I love to sit, even when I have the energy to do many other things. Barstools, folding chairs, futons, sofas, and ottomans underscore my comings and goings, and I’ve long had a knack for turning a sturdy planter or a lowly curb into a spot to take a load off in a pinch. I don’t think I’m alone in this—sitting is pretty wonderful, but I know why I’ve let this love blossom from a young age. I was born with cerebral palsy, a disability that mostly affects my legs, so it’s tough to stand or walk for rambling stretches of time without feeling a familiar jolt of pain. The same goes if I stay seated for long periods too. So to keep my muscles from stiffening and my balance intact, I’ve learned to alternate between resting and moving whether I’m out and about, or at home.
There are details within public life that make this endeavor easier to uphold, thanks to the Americans with Disabilities Act, which passed in 1990. Designated parking spaces, easy-to-find elevators, and ubiquitous dips in the sidewalk are just a few examples of quietly profound inclusion, but individual home addresses are an entirely different challenge—since there’s no law enforcing accessible design in private spaces, the disabled community is usually on its own.
I’ve interpreted a rake as a walking stick to get up a flight of entryway stairs. I’ve employed a soap dish as a rock-climbing-esque grip to pull the rest of my body into a shower. I’ve leaned on too many branches to count. But through it all, I know I can usually depend on one constant: Somewhere beyond the front door, there will undoubtedly be a place for me to sit down. The criteria for what works best isn’t all that complicated. I prefer a somewhat shallow chair or sofa, with cushions that don’t sink in too much, so that I can get up and down in one easy motion. It’s ideal if there are arms on sofas to grip in that pursuit, and tall backs that can provide support when relaxation is of top concern.
My navy couch from Living Spaces was a love-at-first-sight purchase, as were these sage green chairs and oak dining table from Article. Every piece looks stylish, but also allows me to live comfortably within my surroundings. That’s the thing about accessibility: When it’s done well, it’s barely noticeable. And just like using a curb cut to roll a heavy suitcase or an elevator to haul your groceries upstairs, accessible design can benefit everyone. I asked six other disabled friends about some of the items in their homes that meet this specific requirement of accessible but stylish. Here’s what they swear by.
“I have a bright turquoise ottoman that looks cute in my space but isn’t meant for lounging. It’s actually what I use to help me put on my compression stockings and shoes when I get dressed. I pull my wheelchair up to the ottoman and rest my legs and feet on top of it so I can more easily reach them. When I’m not using the ottoman for adaptive purposes, it makes for a place for someone to sit if they’d like. And as a bonus, it doubles as storage.” —Emily Ladau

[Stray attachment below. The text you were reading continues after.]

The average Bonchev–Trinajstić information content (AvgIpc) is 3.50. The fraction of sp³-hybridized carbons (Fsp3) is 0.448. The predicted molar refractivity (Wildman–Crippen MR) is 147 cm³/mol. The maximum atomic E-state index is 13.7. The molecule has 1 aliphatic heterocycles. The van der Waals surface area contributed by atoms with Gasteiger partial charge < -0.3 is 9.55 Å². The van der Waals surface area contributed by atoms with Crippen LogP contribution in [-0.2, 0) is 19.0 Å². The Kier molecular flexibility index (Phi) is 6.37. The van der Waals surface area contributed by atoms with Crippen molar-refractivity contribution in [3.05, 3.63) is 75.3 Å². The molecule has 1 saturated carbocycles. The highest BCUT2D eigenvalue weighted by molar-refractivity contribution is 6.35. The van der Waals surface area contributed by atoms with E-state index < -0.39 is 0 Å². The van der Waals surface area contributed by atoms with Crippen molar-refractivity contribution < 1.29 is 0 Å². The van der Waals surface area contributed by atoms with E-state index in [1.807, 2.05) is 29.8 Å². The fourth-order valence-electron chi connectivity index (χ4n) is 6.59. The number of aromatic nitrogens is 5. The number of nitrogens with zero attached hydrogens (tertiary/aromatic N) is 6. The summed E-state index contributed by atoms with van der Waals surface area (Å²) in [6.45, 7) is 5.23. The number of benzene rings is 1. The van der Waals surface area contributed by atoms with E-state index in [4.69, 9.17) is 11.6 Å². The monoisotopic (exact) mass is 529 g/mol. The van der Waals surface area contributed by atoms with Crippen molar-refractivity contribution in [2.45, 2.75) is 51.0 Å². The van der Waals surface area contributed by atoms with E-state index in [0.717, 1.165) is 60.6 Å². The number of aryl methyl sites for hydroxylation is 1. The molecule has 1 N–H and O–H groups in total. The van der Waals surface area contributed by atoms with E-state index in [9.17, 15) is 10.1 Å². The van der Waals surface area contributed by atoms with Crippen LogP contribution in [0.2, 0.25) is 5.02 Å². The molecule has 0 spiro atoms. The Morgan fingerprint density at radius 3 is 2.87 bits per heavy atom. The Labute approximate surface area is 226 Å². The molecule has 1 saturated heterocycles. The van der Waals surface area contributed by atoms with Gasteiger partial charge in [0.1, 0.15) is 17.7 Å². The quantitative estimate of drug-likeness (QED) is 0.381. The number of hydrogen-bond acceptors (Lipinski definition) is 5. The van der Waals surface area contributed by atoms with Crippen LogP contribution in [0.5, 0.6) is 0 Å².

“As someone who uses a wheelchair and enjoys a retro look, finding just the right desk can be a trial. My previous desk was cute, but I had to prop it up on cinder blocks to make enough space for my legs to roll underneath. This midcentury hunter green desk took me a while to find, but it offers the best of both worlds: style and function.” —Rebekah Taussig
“Toto’s washlet is an IBD accessibility must-have. The heated seat keeps the chill away, the warm water wash provides gentle, precise cleansing, and the adjustable air-drying function minimizes irritation. Inflammatory bowel disease can make life more difficult in a myriad of ways inside and outside of the bathroom, but the washlet offers a little bit of comfort.” —Matthew Cortland
“I love the 66-inch daybed that my wife and I bought for our back deck. We’d been living in a one-bedroom apartment for five years with no outdoor living space, so this was our first chance to have it set up the way we wanted it. It was important to me that this daybed be able to accommodate multiple adults comfortably when we’re hosting, so I outfitted it with a custom cushion. That comfort makes it an accessible daybed for me to use for long periods of time, since I have Ehlers-Danlos syndrome, and sometimes I’m in pain if I sit too long in one position. I work on it, I watch movies from a projector on it, I chat with friends on it. It’s honestly one of my favorite pieces of furniture.” —Alaina Leary
“This bath caddy doubles as a bench, and I use it every time I shower, both for setting products on and sitting. I prefer not to have a big, sterile-looking shower chair that takes up a bunch of space in my tiny tub, but I need something that stays in place well and isn’t too slippery. And it’s beautiful, which is a priority!” —Alex Wegman
“I swear by pull-down closet rods that can be purchased and installed in homes and apartments. It allows you to use the closet fully.” —Stephanie Thomas